New Forest On & Off Shore 200k Audax
The New Forest On & Off Shore is the only Audax calendar event to include the Isle of Wight and since I joined Audax last year it had become a 'must do' event. Actually I've been meaning to ride this for several years but I've always chickened out. I've ridden round the island umpteen times but I've always gone home and put my feet up afterwards. This event required that I catch the ferry and ride another 100k in the New Forest afterwards – a prospect that had never appealed! I have to admit I was worried about this one. The audax minimum speed of 14.5km per hour looks very generous but it includes all stops including those for catching ferries. A narrowly missed ferry at Cowes or Yarmouth could easily add an hour and if you then got a puncture or two or made a route finding error time would be disappearing fast. It would also be possible to finish within the cut off time but miss the last ferry home at 9.05 pm. I really didn't fancy riding 200k then sleeping on the floor of the ferry terminal!
I was feeling ridiculously nervous as I waited in Yarmouth for the ferry to arrive. The event actually starts in the ferry car park in Lymington and riders immediately board the ferry and head for Yarmouth on the Isle of Wight where, according to the route sheet, they would be joined by Isle of Wight riders whose brevet cards had been posted to them. I wasn't terribly surprised to discover that I was the only cyclist waiting for the ferry. I thought that this was a pretty low key event and was only expecting 20 or 30 cyclists to arrive on the boat. I got a shock when the ferry pulled in and almost 100 cyclists were waiting to disembark. As I said I was expecting 20 or 30 all sporting mudguards and carradice saddlebags. Instead there was a fleet of carbon bikes – no mudguards, no saddlebags, just lots of fit looking guys mostly sporting club jerseys. I wasn't expecting this and I felt totally intimidated. Should I just give up and go home now?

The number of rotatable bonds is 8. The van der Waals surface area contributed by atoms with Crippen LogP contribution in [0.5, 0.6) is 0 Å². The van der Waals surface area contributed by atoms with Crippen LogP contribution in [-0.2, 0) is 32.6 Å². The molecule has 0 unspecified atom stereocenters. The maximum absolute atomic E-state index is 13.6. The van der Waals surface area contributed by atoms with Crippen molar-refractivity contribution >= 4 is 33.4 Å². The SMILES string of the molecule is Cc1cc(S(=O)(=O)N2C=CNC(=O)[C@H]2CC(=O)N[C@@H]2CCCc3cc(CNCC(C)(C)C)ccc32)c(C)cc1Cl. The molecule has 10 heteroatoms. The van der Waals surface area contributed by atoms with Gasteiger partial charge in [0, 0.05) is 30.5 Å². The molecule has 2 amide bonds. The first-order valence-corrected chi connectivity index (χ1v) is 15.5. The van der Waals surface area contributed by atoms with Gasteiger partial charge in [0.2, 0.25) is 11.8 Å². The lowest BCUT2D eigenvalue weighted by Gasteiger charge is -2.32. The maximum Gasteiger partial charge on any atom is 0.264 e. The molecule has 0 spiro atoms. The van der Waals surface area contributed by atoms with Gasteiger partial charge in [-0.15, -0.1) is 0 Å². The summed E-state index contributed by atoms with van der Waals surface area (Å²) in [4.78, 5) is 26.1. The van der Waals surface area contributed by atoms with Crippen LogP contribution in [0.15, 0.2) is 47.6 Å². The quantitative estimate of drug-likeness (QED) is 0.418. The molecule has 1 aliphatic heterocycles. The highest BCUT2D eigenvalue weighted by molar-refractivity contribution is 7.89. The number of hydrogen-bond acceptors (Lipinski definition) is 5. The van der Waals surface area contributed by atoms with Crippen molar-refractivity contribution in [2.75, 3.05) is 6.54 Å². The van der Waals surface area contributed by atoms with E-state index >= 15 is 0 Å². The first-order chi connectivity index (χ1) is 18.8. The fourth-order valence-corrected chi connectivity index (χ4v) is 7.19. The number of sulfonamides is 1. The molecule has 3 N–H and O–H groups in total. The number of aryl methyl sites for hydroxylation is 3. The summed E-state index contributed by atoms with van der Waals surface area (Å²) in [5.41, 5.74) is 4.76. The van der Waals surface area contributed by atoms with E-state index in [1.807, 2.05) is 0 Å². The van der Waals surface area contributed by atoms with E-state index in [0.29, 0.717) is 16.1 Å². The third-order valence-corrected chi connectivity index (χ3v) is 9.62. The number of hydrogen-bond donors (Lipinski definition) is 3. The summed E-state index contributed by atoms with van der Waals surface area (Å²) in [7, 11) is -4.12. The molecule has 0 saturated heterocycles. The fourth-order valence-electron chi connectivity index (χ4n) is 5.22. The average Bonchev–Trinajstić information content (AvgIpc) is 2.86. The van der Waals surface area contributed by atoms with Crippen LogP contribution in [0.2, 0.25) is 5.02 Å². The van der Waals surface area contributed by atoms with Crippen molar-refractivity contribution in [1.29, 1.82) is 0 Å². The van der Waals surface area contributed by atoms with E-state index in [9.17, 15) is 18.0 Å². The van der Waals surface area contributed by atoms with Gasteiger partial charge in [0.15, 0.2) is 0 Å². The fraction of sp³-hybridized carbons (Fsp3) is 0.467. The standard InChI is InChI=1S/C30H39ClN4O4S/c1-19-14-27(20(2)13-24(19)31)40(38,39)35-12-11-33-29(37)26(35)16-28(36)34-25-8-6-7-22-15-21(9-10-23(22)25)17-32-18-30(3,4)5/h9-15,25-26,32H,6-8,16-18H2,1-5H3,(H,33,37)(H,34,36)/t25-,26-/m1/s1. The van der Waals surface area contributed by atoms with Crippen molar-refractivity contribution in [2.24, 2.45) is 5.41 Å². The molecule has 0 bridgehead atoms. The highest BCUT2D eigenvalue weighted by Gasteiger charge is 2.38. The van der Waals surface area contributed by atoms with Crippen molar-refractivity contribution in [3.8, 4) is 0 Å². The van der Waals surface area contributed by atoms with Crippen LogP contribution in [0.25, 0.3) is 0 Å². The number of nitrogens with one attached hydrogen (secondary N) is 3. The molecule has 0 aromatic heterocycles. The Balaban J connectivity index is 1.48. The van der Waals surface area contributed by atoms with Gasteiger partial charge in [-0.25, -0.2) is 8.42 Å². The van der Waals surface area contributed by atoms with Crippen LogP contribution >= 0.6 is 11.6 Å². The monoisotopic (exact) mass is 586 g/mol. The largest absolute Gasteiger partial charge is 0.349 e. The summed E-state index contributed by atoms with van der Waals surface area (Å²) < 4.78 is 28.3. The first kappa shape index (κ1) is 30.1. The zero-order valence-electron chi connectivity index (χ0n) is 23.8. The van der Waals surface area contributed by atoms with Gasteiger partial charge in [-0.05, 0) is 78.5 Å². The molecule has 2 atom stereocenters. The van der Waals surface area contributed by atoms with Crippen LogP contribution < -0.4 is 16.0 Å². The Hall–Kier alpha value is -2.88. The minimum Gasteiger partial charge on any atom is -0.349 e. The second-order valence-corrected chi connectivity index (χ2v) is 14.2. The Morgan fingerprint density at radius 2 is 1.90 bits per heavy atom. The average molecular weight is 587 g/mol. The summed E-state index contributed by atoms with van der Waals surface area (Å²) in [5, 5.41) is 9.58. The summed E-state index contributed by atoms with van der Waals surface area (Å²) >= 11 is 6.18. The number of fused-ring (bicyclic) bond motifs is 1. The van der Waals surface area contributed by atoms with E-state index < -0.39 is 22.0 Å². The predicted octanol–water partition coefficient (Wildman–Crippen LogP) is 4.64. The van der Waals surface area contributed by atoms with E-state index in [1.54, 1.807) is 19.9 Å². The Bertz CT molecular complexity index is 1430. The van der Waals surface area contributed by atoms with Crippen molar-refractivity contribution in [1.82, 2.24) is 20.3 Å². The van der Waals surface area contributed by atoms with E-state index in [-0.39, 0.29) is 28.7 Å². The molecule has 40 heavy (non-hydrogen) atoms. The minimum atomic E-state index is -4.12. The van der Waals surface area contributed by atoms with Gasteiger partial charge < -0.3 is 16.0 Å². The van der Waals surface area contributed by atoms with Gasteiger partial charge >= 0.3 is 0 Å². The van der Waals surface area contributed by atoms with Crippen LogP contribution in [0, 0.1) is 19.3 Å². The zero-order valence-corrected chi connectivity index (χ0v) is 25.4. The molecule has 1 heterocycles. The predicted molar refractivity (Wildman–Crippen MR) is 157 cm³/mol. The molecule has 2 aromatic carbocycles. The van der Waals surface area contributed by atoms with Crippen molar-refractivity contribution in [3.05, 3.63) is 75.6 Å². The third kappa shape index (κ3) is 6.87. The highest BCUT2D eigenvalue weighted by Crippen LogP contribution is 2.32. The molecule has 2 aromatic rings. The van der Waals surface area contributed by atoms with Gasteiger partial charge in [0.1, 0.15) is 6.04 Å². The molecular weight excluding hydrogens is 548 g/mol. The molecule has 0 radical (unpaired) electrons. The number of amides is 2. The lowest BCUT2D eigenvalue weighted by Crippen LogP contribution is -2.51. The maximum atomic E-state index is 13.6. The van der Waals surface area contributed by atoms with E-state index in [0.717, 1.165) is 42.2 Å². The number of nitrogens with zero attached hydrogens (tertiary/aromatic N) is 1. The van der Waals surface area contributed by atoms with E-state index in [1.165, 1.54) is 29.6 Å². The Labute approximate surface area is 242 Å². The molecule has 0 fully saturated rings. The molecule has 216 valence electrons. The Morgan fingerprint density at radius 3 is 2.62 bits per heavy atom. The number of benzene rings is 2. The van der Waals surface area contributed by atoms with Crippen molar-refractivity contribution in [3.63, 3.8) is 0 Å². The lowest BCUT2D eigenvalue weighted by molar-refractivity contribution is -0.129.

I joined on behind the first wave of cyclists to come off the boat and started heading for the Needles. Its basically uphill all the way and I was soon left behind by the first group and steadily overtaken by the second. Its a lovely ride up to the Needles and it made a nice change to hit the hairpins with fresh legs, I've usually ridden 40 miles by the time I get here. There was a control at the top to make sure no one missed this bit out and I joined the queue to get my sticker. Riders were still coming up as I headed down and I was pleased to note that I wasn't the only one not riding carbon. There were hardly any women though. (59 riders completed the 200k, 6 were women. 31 riders completed the 150k, 3 were women).
Surrounded by faster riders, and still worrying about finishing on time, I hammered along far faster than I would normally ride round the island. Local knowledge meant I passed the first info control without needing to stop and headed on towards Bembridge. I found myself riding with a group from Lewes Wanderers. It was their first visit to the Isle of Wight and they were very impressed with how nice it is. There is no obligation to follow the route sheet, only to visit all the controls, and I had a trick up my sleeve! Ignoring the shouts from the Lewes guys that I was going the wrong way I headed along Adgestone Lower Road as they followed the instructions to take the Upper Road. My route was slightly longer but a lot less hilly. I wasn't sure if it would be quicker but it would definitely be easier. Rejoining the route there was no sign of the Lewes guys and I hammered on, hoping to beat them to Bembridge. Actually they caught me just before but they were very impressed by my route choice! There was a long queue at the cafe at Bembridge. No problem, I had my trusty flask and a large chunk of bread pudding so was refuelled and off while the others were still queuing. I knew that saddlebag would come in handy!